During this step, I tell them to never throw anything at 100% or even 50%. At this stage everything is done at around 5%, but each compartment must be reached and understood.
I have them go over the technique slowly, to ensure that each step or what I call stage-gate is taken. I explain that the student cannot go to the next gate without crossing the one prior to it. This step is very frustrating because many people see high performing fighters throw a punch so fast and strong and think from day 1 they are going to be punching as hard as they can...no..they are wrong!
That path is the exact opposite; it is the de-accelerated learning curve, and that is because of rule number 2...
2 - Only Learn It Once
When you learn a new technique, it takes approximately 500-750 repetitions for you to start mastering the technique. At this point it begins to start developing into your mind, and body, so it becomes more natural. However, if you need to unlearn a wrong technique, and re-learn something it is more difficult to do so and can take up to 5 times longer. Sometimes, your bad habits will never go away.
When you learn bad habits, it may work when you are just starting to compete, but the issue is when you start getting to higher levels of competition. The smallest missed detail may reduce your technique by a split second, or expose some type of vulnerability, and this tiny slight edge will get you knocked out.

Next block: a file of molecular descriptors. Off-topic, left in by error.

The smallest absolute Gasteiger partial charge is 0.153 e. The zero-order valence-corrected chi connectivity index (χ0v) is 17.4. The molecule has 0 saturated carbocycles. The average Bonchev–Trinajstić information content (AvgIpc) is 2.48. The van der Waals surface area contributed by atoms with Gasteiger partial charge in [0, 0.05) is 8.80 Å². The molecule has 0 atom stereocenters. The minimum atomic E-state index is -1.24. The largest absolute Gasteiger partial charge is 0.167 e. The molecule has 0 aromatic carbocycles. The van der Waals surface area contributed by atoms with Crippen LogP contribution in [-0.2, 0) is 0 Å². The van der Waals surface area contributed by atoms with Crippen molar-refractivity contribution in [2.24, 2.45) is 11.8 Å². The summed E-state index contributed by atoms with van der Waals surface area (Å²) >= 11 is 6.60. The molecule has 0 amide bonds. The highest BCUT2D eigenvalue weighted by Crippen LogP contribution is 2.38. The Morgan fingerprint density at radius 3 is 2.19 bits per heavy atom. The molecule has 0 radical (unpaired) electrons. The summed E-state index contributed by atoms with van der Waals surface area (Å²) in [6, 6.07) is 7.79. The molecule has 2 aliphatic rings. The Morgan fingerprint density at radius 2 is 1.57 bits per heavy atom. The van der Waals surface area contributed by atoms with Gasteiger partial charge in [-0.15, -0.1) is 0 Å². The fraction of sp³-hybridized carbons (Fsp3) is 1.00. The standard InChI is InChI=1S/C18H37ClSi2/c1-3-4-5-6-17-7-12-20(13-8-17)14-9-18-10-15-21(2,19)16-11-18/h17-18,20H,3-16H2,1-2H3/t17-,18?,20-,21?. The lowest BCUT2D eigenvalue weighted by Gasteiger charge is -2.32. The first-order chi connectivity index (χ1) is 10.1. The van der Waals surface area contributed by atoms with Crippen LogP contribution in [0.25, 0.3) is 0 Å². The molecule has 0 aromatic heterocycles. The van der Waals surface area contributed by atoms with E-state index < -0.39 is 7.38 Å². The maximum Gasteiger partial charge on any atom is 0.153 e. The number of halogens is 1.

The key to the learning hack is to only learn it once, but learn it right. After you start developing the habit, and the proper technique you can move on to step 3.
3 - Physical and Mental Modelling
When you understand the technique and start to work to refine it physically, it is time to start adjusting your mind game. Find someone at your gym, or a high caliber fighter who has a beautiful punch (or kick, or knee) and watch them. You need to understand why their technique (for example the knee) is so beautiful because you now know that the power comes from driving the hips forward, tucking your leg in and pointing your knee. Now you can see with your eye what they are doing right.
When you train, imagine that you are that person. Close your eyes and feel what they feel, how they carry themselves, mimic their walk around the ring, how their mannerisms are. Then, pretend you are them. Tell yourself that you are this fighter who has a beautiful kick, and imagine what it feels like when they are kicking. Focus on how the technique comes out beautifully.